The state warned vehicle owners Thursday that they must renew expired registrations by July 11 if their municipal offices are providing the service, and announced that Bureau of Motor Vehicle offices will reopen Monday for driving tests and some in-person services.

In-person transactions at BMV offices will be held by appointment only, and some services will be offered over the phone or online, the Secretary of State’s Office said Thursday.

The reopening plan was released the same day Secretary of State Matthew Dunlap rolled out new guidance to motorists who have been unable to register or re-register their vehicles during the pandemic, urging them to catch up on lapsed registrations as soon as possible. Police enforcement of expired registrations has been paused during the pandemic, but will resume in July 11, the office said.

“The short version is if you have a vehicle with an expired registration or no registration, get it done as soon as you can,” said Kristen Muszynski, the office’s spokeswoman.

The only BMV office that will not reopen immediately is in Sanford, where there are not enough staff to maintain consistent service, Dunlap’s office said. The offices will not conduct transactions it deems non-essential, including changing photos on a valid license, changing registration plates on a valid, unexpired registration, and excise tax will not be collected at branch offices, except in the unorganized territories.

Anyone who arrives for an in-person appointment will be asked whether they have been exposed to COVID-19 and will be required to wear a face mask or other face covering during the visit, which will be removed only for license or ID photos, Dunlap’s office said.


Driving exams will also restart June 1, but applicants seeking a commercial driver’s license will receive priority. Other than CDL applicants, requests for driving exams will be taken in the order they are received, beginning with exams that were canceled because of the pandemic.

As part of the state’s coronavirus response, motorists have been unable to register their vehicles and make excise tax payments at closed town offices and city halls.

Dunlap’s office on Thursday issued a July 11 deadline for registration compliance for those who are able to do so at municipal offices.

If a city or town office is still closed and there is no way to register a vehicle online – or for those who have purchased a car in a private sale and can’t pay the excise tax at their municipal office – a temporary registration letter provided by the Bureau of Motor Vehicles will be accepted by police until facilities reopen.

The guidance follows a new executive order by Gov. Janet Mills, and corrects some aspects of a previous order that made it impossible for people to drive a vehicle they bought in a private sale. The new guidance permits motorists to drive a privately purchased vehicle without a license plate until they are able to register.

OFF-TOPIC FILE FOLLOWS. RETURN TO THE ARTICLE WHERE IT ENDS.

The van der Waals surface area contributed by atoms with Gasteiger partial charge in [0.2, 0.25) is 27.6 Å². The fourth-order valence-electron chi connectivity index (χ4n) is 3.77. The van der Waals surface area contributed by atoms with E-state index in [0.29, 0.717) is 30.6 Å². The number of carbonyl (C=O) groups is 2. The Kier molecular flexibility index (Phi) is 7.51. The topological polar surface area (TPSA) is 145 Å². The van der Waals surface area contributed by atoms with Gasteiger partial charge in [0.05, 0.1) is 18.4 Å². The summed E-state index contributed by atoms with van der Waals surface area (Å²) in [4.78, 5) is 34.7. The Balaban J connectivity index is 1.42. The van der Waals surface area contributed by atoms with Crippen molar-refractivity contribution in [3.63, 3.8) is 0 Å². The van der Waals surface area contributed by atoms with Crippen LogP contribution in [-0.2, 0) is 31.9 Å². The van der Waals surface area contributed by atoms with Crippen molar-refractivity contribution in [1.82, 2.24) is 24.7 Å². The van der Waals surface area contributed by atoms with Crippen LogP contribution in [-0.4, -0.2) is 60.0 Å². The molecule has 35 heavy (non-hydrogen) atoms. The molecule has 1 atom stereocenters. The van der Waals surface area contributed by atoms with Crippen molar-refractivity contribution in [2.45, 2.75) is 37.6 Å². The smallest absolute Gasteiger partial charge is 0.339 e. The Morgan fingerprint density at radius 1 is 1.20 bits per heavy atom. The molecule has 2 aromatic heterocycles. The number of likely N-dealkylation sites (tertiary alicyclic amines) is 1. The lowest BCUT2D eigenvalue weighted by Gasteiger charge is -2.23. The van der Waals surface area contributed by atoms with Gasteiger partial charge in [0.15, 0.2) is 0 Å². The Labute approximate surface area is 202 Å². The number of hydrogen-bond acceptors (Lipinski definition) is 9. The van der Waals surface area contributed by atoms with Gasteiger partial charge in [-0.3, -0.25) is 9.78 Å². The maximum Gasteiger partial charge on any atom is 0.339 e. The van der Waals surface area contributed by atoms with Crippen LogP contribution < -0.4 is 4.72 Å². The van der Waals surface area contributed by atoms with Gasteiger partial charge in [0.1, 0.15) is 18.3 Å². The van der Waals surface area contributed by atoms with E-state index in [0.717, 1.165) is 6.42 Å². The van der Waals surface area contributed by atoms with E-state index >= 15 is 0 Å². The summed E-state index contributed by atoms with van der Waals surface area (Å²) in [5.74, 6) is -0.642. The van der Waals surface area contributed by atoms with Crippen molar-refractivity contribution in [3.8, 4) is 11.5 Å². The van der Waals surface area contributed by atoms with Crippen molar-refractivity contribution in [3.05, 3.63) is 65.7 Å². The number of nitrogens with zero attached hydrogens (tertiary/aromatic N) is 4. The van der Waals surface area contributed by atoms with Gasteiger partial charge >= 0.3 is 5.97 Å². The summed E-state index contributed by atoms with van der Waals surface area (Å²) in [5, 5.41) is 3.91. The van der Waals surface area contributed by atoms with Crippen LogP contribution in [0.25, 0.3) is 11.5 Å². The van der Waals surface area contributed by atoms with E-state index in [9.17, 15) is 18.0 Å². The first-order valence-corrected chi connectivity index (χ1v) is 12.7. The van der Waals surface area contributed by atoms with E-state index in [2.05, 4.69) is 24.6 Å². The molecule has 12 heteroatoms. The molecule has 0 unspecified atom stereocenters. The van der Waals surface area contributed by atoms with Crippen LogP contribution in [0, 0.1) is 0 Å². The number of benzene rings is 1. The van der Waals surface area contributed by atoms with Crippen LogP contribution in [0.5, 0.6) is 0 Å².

Motorists whose town offices remain closed or who are unable to register their vehicle for other reasons will still be permitted to drive so long as they are insured and carry an exemption letter that serves as a temporary registration during the pandemic. As cities and towns reopen their tax offices, motorists who live in those municipalities will have until July 11, or whatever earlier deadline the town sets, to register their vehicles.


“In short, if a municipality or Bureau of Motor Vehicle Office are open and able to register vehicles, the registrant must do so immediately,” the state wrote in a question-and-answer document sent to law enforcement “If an owner’s municipality is not open for business, then the registration requirement remains extended.”

Anyone who bought a vehicle in a private sale or received a vehicle through a transfer of ownership and is unable to register because of town office closures or other circumstances is permitted to drive the vehicle without a license plate as long as the vehicle is insured and they carry the temporary registration letter, proof of title transfer or a bill of sale.

Transferring plates from one vehicle to another is still impossible where town offices are closed, so motorists who wish to transfer a plate should drive without plates until the transfer can be completed when their town office or Bureau of Motor Vehicles branch reopens.

Many population centers around the state use an online service to renew registrations for people who have already paid sales tax after buying a car or trailer. The rapid renewal system is still operating and anyone who can re-register vehicles using rapid renewal is encouraged to do so.

Anyone with questions about the registration process during the pandemic should call the Secretary of State’s Office.

The office also issued new guidance to police departments regarding enforcement of the new provisions, including a Q&A:

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